We often think of a Border Collie as the quintessential Australian working dog, but the breed actually originated on the border of Scotland and England and is arguably considered the world’s best herding dog.
This smart, highly energetic and trainable breed has great stamina and a need for order and a job to do above anything else.
Border Collie’s are very people-oriented and are wonderful family dog, but can have an inborn protective streak like many herding breeds so can be wary of strangers. Early socialisation is essential to help prevent shyness or reactivity to people they don’t know.
The Border Collie can also be highly sensitive to sound, so they don’t always mix well with young children and may develop phobias to loud noises, like thunderstorms, so you’ll need to work on that early.
The black-and-white Border Collie is most familiar, but the breed comes in all colours and combinations and can be solid, bi or tri coloured, merle and sable with a smooth or rough, double coat. Their expected lifespan is around 12 to 15 years of age.
Expecting a Border Collie to spend its days in the backyard with nothing to keep them occupied is a sure way to create a barking, bored, destructive dog instead of a calm, well-behaved, loyal companion.
If you are not prepared to help meet the mental and physical needs of a Border Collie, then please don’t get one, as their high intelligence can often result in neurosis and other unwanted behaviour if their needs are not met.
They are designed to work and are easily trainable, but become bored quickly, so training must be fun, yet challenging, with lots of praise and positive reinforcement.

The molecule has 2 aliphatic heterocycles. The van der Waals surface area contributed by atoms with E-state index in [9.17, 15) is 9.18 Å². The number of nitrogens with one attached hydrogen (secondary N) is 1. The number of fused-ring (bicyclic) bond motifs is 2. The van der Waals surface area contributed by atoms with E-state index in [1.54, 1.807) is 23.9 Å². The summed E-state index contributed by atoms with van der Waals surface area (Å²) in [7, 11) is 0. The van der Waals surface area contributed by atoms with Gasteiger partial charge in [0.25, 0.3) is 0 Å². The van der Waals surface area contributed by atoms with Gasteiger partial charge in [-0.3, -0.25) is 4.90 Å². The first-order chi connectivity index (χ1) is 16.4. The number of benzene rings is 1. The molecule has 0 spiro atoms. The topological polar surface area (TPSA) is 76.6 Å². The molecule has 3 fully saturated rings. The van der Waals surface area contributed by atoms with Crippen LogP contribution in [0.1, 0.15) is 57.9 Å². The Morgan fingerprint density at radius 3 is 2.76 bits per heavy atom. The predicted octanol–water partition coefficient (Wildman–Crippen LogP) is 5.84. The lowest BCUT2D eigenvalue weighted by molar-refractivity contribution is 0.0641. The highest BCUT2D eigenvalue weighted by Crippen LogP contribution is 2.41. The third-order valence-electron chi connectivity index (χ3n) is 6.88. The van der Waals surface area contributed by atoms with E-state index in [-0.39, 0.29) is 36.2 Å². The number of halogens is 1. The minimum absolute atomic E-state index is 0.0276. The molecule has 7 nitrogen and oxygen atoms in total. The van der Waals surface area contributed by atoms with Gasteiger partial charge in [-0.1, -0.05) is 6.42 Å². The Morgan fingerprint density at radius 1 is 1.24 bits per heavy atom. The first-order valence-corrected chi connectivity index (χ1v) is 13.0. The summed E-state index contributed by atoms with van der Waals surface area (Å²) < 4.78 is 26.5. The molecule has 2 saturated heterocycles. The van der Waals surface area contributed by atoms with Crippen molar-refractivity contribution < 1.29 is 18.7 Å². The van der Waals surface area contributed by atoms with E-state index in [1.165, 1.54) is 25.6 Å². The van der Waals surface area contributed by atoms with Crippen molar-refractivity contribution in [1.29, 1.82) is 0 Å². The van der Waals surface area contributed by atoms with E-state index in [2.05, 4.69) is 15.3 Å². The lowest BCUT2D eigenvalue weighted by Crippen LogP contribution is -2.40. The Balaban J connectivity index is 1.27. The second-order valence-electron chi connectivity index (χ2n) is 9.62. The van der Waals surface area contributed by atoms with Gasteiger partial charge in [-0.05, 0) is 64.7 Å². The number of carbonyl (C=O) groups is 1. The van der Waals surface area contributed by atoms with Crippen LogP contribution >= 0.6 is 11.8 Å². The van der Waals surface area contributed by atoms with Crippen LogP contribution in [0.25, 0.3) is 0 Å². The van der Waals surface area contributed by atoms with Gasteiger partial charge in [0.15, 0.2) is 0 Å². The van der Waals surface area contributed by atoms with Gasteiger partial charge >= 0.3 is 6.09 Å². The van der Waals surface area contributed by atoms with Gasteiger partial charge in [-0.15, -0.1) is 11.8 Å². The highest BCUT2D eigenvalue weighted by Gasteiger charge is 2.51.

Their herding instincts can be turned on children, other pets, and vehicles, so giving them a job to do, and activities like agility, fly ball and herding are a great way to help re-direct this instinctual need.
When it comes to lifestyle considerations, the Border Collie is well suited to be indoors spending time with its family.
The breed is generally not ideal for apartment living and should be given regular access to the outdoors.
They require regular grooming to remove the dead hair and check them regularly for ticks, as they can be difficult to see in their coat.
Border Collies are generally very fit, active dogs but can be prone to hereditary health issues including osteochondritis dissecans – a painful joint disease, hip displaysia, and a range of eye issues and epilepsy.
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About the Author: Lara Shannon is a certified dog behaviourist and trainer, pet food nutrition specialist, Executive Producer and Host of Pooches at Play on Channel 10 and editor of Poochesatplay.com. Lara also runs her own dog training business in Melbourne’s Bayside area and is the Author of World of Dogs and Eat, Play, Love Your Dog